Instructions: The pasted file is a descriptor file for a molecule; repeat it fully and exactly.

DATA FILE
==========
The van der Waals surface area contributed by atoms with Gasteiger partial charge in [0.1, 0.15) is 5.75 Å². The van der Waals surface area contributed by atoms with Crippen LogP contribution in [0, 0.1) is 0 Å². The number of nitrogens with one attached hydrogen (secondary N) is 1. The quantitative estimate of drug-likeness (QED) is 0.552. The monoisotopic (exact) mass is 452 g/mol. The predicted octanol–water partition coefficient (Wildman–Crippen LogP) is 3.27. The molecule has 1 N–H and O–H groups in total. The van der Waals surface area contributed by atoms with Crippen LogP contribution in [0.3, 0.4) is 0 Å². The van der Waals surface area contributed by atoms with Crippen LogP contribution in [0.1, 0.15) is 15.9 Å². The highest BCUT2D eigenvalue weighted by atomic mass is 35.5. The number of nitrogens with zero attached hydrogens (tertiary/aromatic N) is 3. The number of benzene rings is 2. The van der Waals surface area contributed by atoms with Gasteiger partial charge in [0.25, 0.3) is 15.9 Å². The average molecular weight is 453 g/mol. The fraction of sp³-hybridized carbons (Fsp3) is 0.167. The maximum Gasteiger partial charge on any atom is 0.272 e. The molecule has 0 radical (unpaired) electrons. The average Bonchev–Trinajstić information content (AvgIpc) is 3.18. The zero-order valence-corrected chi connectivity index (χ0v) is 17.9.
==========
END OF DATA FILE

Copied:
The van der Waals surface area contributed by atoms with Gasteiger partial charge in [0.1, 0.15) is 5.75 Å². The van der Waals surface area contributed by atoms with Crippen LogP contribution in [0, 0.1) is 0 Å². The number of nitrogens with one attached hydrogen (secondary N) is 1. The quantitative estimate of drug-likeness (QED) is 0.552. The monoisotopic (exact) mass is 452 g/mol. The predicted octanol–water partition coefficient (Wildman–Crippen LogP) is 3.27. The molecule has 1 N–H and O–H groups in total. The van der Waals surface area contributed by atoms with Crippen LogP contribution in [0.3, 0.4) is 0 Å². The van der Waals surface area contributed by atoms with Crippen LogP contribution in [0.1, 0.15) is 15.9 Å². The highest BCUT2D eigenvalue weighted by atomic mass is 35.5. The number of nitrogens with zero attached hydrogens (tertiary/aromatic N) is 3. The number of benzene rings is 2. The van der Waals surface area contributed by atoms with Gasteiger partial charge in [0.25, 0.3) is 15.9 Å². The average molecular weight is 453 g/mol. The fraction of sp³-hybridized carbons (Fsp3) is 0.167. The maximum Gasteiger partial charge on any atom is 0.272 e. The molecule has 0 radical (unpaired) electrons. The average Bonchev–Trinajstić information content (AvgIpc) is 3.18. The zero-order valence-corrected chi connectivity index (χ0v) is 17.9.